49. A cereal container assembly according to claim 48, wherein said cereal product refill includes a low-cost polymeric bag containing said second quantity of dry cereal.

50. A cereal container assembly according to claim 48, wherein said cereal product refill is secured to said first container body using a polymeric film extending around said cereal product refill and said container body.

51. A cereal container assembly according to claim 48 further comprising a second container body formed from a rigid polymeric material and including a second side, a container chamber at least partially formed by said second side, and a second container opening providing access to said container chamber for receiving said first container body therein.

52. A cereal container assembly according to claim 51 further comprising a cover formed from a rigid polymeric material and disposed along said second container body at least partially across said second container opening.

53. A cereal container assembly according to claim 51, wherein said cereal product refill includes another one of said first container body containing said second quantity of dry cereal.

54. 54.-64. (canceled)

Description:

BACKGROUND

The present novel concept broadly relates to the art of food packaging and, more particularly, to a polymeric container for storing dry cereal and a system and method of packaging dry cereal using the same.

Dry cereal is a popular food item that is often consumed as a part of a meal or as a snack. For example, cereal can be eaten as a breakfast food served in a bowl with milk. Additionally, cereal is commonly eaten as a snack food without milk and is often consumed directly from the package. Dry cereal is sold in great quantities, and much of the dry cereal is packaged and sold to consumers in rectangular cardboard boxes. Typically, the dry cereal is sealed within a plastic bag that is received within the cardboard box. Text and graphics of various sorts are printed on the box to identify the cereal and the manufacturer, as well as to provide nutritional and other information. Furthermore, the boxes are often printed with market-appropriate information, promotional materials and/or other marketing items, such as games and activities for children, for example.

Though such packaging is very common, there are numerous difficulties, inconveniences and/or disadvantages associated with its continued use. One example of such a disadvantage is associated with re-closing the cereal package after the cereal product has been dispensed or consumed therefrom. To fully illustrate the inconvenience to consumers, it will be beneficial to first briefly describe the construction of the cardboard box and plastic bag of usual packaging arrangements.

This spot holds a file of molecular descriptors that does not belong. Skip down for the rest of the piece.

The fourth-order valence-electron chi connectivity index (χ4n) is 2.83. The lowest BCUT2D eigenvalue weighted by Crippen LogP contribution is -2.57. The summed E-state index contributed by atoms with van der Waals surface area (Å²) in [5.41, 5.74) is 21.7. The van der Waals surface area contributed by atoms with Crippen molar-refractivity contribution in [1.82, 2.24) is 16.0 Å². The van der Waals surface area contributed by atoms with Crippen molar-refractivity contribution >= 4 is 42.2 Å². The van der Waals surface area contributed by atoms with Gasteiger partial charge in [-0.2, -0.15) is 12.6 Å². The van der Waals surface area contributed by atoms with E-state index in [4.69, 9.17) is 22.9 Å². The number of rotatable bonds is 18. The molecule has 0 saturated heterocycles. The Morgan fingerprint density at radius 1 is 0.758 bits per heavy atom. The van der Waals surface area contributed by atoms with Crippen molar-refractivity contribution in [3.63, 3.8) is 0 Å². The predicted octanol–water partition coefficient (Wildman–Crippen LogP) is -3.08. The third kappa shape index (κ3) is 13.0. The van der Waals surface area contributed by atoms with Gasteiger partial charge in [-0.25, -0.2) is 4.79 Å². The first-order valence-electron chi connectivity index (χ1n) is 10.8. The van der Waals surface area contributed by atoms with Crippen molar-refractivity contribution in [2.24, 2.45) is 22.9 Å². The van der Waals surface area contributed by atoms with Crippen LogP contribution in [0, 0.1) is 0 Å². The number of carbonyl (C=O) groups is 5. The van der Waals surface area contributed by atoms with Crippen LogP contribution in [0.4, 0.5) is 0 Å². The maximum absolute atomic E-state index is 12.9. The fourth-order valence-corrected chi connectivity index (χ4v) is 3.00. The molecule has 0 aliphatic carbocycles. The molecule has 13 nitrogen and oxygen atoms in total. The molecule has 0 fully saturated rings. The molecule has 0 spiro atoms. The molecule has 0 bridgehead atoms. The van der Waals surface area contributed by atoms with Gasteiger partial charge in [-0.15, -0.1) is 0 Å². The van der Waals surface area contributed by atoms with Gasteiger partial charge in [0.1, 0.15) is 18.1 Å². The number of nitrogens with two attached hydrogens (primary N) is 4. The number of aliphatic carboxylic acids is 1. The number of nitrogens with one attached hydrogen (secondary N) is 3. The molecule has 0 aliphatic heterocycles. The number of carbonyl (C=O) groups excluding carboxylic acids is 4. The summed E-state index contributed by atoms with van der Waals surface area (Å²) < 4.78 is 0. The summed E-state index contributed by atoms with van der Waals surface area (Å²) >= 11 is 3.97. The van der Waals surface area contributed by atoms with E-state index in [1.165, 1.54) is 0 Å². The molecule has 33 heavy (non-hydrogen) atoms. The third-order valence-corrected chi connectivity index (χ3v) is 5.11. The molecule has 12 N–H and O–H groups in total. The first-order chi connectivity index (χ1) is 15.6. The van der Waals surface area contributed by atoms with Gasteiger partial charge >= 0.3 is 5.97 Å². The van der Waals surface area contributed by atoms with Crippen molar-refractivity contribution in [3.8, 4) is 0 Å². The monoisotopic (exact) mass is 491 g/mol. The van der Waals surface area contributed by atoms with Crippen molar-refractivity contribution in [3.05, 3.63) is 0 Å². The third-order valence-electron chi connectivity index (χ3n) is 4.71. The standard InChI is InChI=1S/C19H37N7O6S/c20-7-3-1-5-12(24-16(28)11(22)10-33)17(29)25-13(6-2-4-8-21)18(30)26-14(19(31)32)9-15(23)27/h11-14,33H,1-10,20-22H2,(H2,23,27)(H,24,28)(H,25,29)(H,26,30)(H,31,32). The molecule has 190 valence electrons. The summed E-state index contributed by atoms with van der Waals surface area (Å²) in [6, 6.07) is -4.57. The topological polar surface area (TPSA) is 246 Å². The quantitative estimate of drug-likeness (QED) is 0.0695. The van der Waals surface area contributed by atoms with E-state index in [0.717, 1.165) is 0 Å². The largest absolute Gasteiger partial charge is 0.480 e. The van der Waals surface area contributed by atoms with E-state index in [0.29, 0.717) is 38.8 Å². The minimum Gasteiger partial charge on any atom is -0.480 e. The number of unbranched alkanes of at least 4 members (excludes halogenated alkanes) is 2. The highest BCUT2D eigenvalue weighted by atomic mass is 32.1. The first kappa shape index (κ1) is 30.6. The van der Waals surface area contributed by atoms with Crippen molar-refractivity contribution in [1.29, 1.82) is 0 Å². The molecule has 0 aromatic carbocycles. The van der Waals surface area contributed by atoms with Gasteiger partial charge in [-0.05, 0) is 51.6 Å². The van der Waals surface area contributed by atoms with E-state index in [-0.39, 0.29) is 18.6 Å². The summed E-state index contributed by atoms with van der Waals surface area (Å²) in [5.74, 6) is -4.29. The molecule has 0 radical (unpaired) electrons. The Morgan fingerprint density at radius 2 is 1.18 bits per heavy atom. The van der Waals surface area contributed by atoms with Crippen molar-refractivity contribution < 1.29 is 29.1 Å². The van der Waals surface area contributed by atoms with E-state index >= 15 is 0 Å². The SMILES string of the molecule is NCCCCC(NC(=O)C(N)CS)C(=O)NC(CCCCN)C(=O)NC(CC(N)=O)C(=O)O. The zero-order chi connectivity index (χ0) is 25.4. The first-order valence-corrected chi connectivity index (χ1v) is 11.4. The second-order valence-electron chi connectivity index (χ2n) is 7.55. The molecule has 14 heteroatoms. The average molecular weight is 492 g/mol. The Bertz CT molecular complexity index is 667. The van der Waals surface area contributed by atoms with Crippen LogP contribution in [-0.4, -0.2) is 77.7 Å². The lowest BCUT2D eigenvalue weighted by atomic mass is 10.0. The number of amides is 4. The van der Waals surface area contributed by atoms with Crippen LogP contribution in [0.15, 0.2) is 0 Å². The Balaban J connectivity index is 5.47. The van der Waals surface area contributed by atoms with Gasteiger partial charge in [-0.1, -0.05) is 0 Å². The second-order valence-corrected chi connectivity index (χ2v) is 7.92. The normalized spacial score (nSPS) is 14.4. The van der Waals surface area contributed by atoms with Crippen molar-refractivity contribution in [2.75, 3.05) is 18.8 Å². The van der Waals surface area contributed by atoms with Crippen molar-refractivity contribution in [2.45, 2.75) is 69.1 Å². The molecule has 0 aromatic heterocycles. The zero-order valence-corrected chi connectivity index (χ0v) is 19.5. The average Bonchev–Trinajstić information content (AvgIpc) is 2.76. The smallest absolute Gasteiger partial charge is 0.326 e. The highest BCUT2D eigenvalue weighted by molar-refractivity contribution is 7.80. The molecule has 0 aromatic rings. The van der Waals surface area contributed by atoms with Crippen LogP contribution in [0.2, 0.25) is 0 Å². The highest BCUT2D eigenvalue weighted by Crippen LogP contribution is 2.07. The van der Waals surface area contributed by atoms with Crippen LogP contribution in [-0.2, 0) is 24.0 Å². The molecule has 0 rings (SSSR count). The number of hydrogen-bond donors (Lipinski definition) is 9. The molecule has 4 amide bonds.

Typically, the cardboard box is formed from a cardboard blank. Though the blank can be formed in any suitable manner, the same are often cut from a sheet of cardboard material using a die or other suitable device. The rectangular body of the box is constructed by folding the blank in numerous places and adhering together two opposing edges thereof. Flaps located at each of the opposing ends of the box body are then folded over and adhered to one another to form the fully enclosed package.

Due, at least in part, to this method of construction, it is difficult and expensive to manufacture cardboard boxes in anything other than rectilinear shapes, such as squares or rectangles. The sealed plastic bag that contains the cereal can be deposited within the cardboard box at any one of a number of steps or stages of the box assembly process, with the end result being that the plastic bag of cereal is sealed within the box. The plastic bag is used to prevent contamination of the cereal product by the cardboard material and also provides improved sealing of the package. The plastic bag is in direct contact with the cereal products, so a material approved for food contact is normally used. To access the cereal located therein, the consumer permanently opens the box by tearing apart two adhesively secured flaps at one end of the box and then permanently tearing open the polymeric bag to get to the cereal product.

One of the problems associated with opening packaging that has been formed in this manner is that positive re-closure of the package is not assured. First, the plastic bag that contains the cereal is typically not self-sealing. So, the consumer will roll-up or crush-up the open end of the bag in an attempt to close the opening that was previously torn therein. Being formed from a plastic material, however, the bag does not retain this rolled-up shape and normally unrolls a substantial amount.

Additionally, the two flaps that were initially torn apart to access the plastic bag typically include interlocking features, such as a tab on one flap and an opposing slit on another flap, for example, that can be used to attempt to re-close the box. After rolling up the open end of the bag, the consumer will close the two flaps and try to interlock the features to close the box. Unfortunately, flaps secured in this manner, along with the rolled-up bag, do not offer a significant barrier to the ingress of moisture or any significant level of protection against insects, both which are undesirable and can present severe problems in certain geographic areas.